CRAAB has a new life.

Submitted by Suanne Z. Thamm
Reporter – News Analyst
October 24, 2021


The question many citizens may pose after reading this piece is:  At what point does public input help/hinder progress?

The CRA Advisory Board (CRAAB) was rejuvenated during the first recent meeting of the Community Redevelopment Agency (CRA) on October 19, 2021.  Authorized by Fernandina Beach Resolution 2005-113, the CRA oversees and directs projects within the Community Development Area along the Amelia Riverfront extending to parts of North 2nd Street.  The Fernandina Beach City Commission (FBCC) at the time it established the CRA appointed itself to serve as the governing body.  At Tuesday’s meeting, they elected Mayor Mike Lednovich and Vice Mayor Len Kreger to serve as Chair and Vice Chair of the CRA.

As with the waterfront park, there have been multiple committees, surveys, and meetings held by successive FBCCs since 2005 to determine the best way to redevelop the Amelia Riverfront.  Just as it appeared that plans were coalescing to move forward on significant areas of the CRA Plan, the FBCC apparently agreed with Commissioner Bradley Bean that yet more public input was needed.

City Clerk Caroline Best was tasked with soliciting applications for FBCC consideration.  The CRA/FBCC will review the applications against the criteria for membership laid out in Resolution 2012-118.


There are two meanings for the abbreviation CRA.  The Community Redevelopment Area (CRA) is a geographic area along the Amelia River extending east over the railroad tracks to encompass some lands along 2nd Street.  CRA is also an abbreviation for the Community Redevelopment Agency, which is the governing board overseeing projects and capital outlays in the CRA (geographic area) in accordance with the Waterfront Area Community Redevelopment Plan, developed in 2004. Prepared in accordance with Florida Statutes, Chapter 163, the Plan is intended to address blighted conditions within the CRA in a manner consistent with the community’s vision for redevelopment. 

Located along the City’s waterfront, the Community Redevelopment Area (CRA) is made up of around 80 parcels, with 12 owned by the City of Fernandina Beach and two owned by the Ocean Highway and Port Authority (OHPA).  It includes working waterfront businesses, vacant and underutilized parcels, the City’s marina, and transitional commercial uses.  The Plan was adopted by the FBCC in 2005 following significant work by City planners and consultants as well as extensive public input.

The CRA vision statement, established during the Community Charrette Process:

Redevelopment efforts for Fernandina Beach’s waterfront area should:

  • Maintain views and access to the water;
  • Establish a sense of place along the water’s edge; and
  • Maintain the character of Fernandina Beach as reflected in its working waterfront and historic district.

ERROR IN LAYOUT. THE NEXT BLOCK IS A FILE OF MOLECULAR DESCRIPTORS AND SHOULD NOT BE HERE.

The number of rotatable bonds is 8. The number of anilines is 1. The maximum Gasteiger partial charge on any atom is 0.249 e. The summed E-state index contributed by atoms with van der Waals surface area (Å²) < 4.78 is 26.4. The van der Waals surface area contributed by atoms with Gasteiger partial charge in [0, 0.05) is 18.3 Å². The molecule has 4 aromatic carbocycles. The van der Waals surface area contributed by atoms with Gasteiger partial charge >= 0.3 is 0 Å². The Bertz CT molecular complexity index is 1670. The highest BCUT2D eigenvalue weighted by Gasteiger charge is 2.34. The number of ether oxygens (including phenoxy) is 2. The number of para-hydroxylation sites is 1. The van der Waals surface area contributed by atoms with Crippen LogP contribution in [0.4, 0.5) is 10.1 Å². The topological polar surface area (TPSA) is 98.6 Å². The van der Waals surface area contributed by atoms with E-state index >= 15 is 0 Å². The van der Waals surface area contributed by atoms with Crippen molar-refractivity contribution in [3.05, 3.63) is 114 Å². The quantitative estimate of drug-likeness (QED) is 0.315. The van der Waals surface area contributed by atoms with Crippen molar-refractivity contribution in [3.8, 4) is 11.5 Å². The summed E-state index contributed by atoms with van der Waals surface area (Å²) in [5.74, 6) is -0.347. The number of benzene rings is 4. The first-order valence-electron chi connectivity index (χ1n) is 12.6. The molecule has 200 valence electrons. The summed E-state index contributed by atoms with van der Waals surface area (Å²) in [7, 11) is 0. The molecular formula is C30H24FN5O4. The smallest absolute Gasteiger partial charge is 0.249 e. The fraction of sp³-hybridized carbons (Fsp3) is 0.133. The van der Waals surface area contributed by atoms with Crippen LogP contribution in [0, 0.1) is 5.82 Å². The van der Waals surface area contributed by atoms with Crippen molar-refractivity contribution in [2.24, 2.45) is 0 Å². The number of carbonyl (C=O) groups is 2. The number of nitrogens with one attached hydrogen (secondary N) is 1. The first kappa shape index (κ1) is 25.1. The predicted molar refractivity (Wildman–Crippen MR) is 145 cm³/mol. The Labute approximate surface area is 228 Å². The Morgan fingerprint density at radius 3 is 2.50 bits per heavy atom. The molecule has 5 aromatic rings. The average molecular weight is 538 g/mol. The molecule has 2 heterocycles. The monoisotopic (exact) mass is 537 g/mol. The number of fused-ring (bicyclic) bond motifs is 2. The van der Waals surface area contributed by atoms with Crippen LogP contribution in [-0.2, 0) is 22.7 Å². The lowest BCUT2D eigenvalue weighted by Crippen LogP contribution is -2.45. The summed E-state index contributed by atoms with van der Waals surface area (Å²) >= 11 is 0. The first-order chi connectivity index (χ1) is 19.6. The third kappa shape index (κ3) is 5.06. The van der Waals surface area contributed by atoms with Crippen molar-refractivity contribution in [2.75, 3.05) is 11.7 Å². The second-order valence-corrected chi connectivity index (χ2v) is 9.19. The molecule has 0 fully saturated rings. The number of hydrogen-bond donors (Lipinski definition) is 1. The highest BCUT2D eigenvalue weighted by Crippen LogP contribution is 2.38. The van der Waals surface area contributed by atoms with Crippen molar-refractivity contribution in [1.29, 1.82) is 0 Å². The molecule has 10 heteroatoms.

Commissioners discuss current issues, problems, opportunities

Commissioner Chip Ross highlighted the primary goals of the CRA during the CRA meeting on October 18, 2021.  He showed pictures of how various portions of the waterfront looked in 2004 and how they look today.  He declared that not much has changed.

The CRA includes the former Standard Marine Building at 2nd and Alachua Streets.

City Manager Dale Martin explained that the CRA was established in 2005 to create a funding mechanism for improvements along the waterfront.  The properties included in the CRA have a baseline value set for property taxes.  Any increase in value taxes do not flow to the City or the County.  Instead they remain in a CRA fund.  “It doesn’t change taxes for those parcels.  It’s just a redistribution of taxes.  The baseline tax year was reset due to the economic downturn a few years ago, and only recently have funds begun to build up in the [CRA fund].”

The CRA Fund presently has $55,624. Staff anticipates Fiscal Year 2020-2021 tax revenue of approximately $79,863.  Martin said that this year the fund will be used to pay debt service for the opening of the Alachua Rail Crossing.

Jack Knocke, representing the citizen group Common Sense, addressed the FBCC, suggesting that the City should take a wider view of the CRA beyond properties owned by the City.  He said that Common Sense has met with property owners north of City property along the waterfront, suggesting that a City meeting with those property owners as a group might yield positive results.  In response to a question from Mayor Mike Lednovich, Knocke said that the group would like to be involved in creating a “cohesive” waterfront, adding that there was interest in a restaurant, a gas station and a museum.